Just Say No: It’s not possible to attend every event, so don’t even consider trying. “Refrain from accepting invitations that you cannot realistically fit into your schedule. Not only will you be creating a stressful situation for yourself because you will be forced to follow through on the invite, but you will most likely be late and upset the person you are meeting,” reports Wiki How.
Realize It’s Not All About You: “Recognize how your late arrivals affect your performance and those around you. Watch the look on others’ faces when you walk into the room late,” advises Dr. Bisa.
Recognize The Ramifications: “Actions peak louder than words. Reflect on the event and your performance, then think about how much better it could have turned out had you arrived in a timely fashion,” notes Dr. Bisa.
Manage Your Time: Time management is key to being on time. “Make a conscious and concerted decision to better manage your time. Figure out what causes you to be late and manage accordingly,” says Dr. Bisa. “For instance, I recognize that the majority of my time is spent taking long showers and applying make-up. I need a solid 90 minutes to get ready. Every time I give myself less than 90 solid minutes to get dressed, I end up being late.”
Stop Manipulating Others: Being late is a form of control over others. “Realize that it won’t be long before an assertive person calls you out on this tactic and brings you down to size, probably in front of everyone. And that won’t look good,” reports Wiki How.
Remember the 5 Ps : “The 5 Ps are Proper Planning Prevents Poor Performance,” explains Dr. Bisa. “Leave early enough to arrive early; prepare attire and materials the night before.”
Boost Your Self Esteem: “If you feel a need to use lateness as a form of testing your loved ones’ loyalty and determination to stick with you, there is something missing inside, namely self-love,” notes Wiki How. Tell yourself that you don’t need others to constantly prove they care about you by giving up their time waiting for you.
Go Tech: Technology can help keep you on time. “Plan with traffic in mind by using Navigation with traffic notifications on your smart phone; set earlier alarms, notifications and reminders on smart phone and follow them,” says Dr. Bisa. “Modern technology provides great business tools to enable today’s professionals to schedule and plan properly. However, a smart phone is only as smart as the user.”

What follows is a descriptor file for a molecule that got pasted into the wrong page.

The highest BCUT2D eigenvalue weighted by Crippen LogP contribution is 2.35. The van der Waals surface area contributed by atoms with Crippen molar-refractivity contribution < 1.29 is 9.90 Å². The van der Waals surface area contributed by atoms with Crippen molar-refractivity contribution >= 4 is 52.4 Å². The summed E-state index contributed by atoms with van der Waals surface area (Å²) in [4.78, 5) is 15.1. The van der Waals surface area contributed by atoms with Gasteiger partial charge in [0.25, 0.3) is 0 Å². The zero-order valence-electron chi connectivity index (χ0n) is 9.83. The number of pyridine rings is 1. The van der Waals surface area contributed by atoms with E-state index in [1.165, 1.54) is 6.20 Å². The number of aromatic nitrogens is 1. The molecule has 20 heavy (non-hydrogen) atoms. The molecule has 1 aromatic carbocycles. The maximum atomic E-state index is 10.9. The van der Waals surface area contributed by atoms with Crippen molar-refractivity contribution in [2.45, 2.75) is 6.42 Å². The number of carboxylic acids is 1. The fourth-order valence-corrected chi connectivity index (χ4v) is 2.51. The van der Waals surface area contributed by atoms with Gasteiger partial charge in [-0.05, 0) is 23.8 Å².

Let’s face it: we’re human… we all waste some time during the day. Anything less would make us robots and we’re still a ways from the mythic robot-human hybrid. The trick is to honestly evaluate your work habits. From there you can begin to identify where and how to use your time more efficiently.
Try these few things to get you a lot closer to getting that project done:
Don’t believe the hype; multitasking is a myth. Only two percent of the population can do it successfully. You will work quicker–and more accurately–by focusing on one task at a time. Set a goal of working on one important item for 30 full minutes at a stretch.
Smartphones are great for keeping us connected, not so great for keeping us focused on work. Every flash, whistle, ding, and beep distracts us from the project at hand. Yes your friend’s new baby is “too cute!” But will saying it at 5pm instead of during the workday crush the newborn’s self-esteem? Probably not. Turn off your phone alerts and begin training yourself to respond at certain times of the day.
Email: Just as bad as the smartphone. STAY AWAY! Your email inbox is where time goes to get lost, never to be heard from again. According to a recent survey most people spend almost 10 minutes responding to an email and take another 15 minutes to get back to work. Filters like Unroll.me and SaneBox can help you sort your emails so you don’t waste time on the non-essentials. While site-blocking tools that let you visit, but only stay a certain amount of time like StayFocused can help you manage the looming vortex known as the Internet.
For more on how to avoid procrastination, check out these tips.
If you are always running behind schedule, missing deadlines, and unable to keep on schedule, then you need time-management. According to the makers of the Twist app, 15 to 20 percent of the U.S. population is “consistently late,” especially when it comes to work, reports PC Magazine. And time really is money in the business world. Being late to can cost you customers.
But don’t worry. There are a few tricks to ensuring that you are always on time — early even. So forget the snooze button. Here are 10 time management tips that will easily boost your productivity.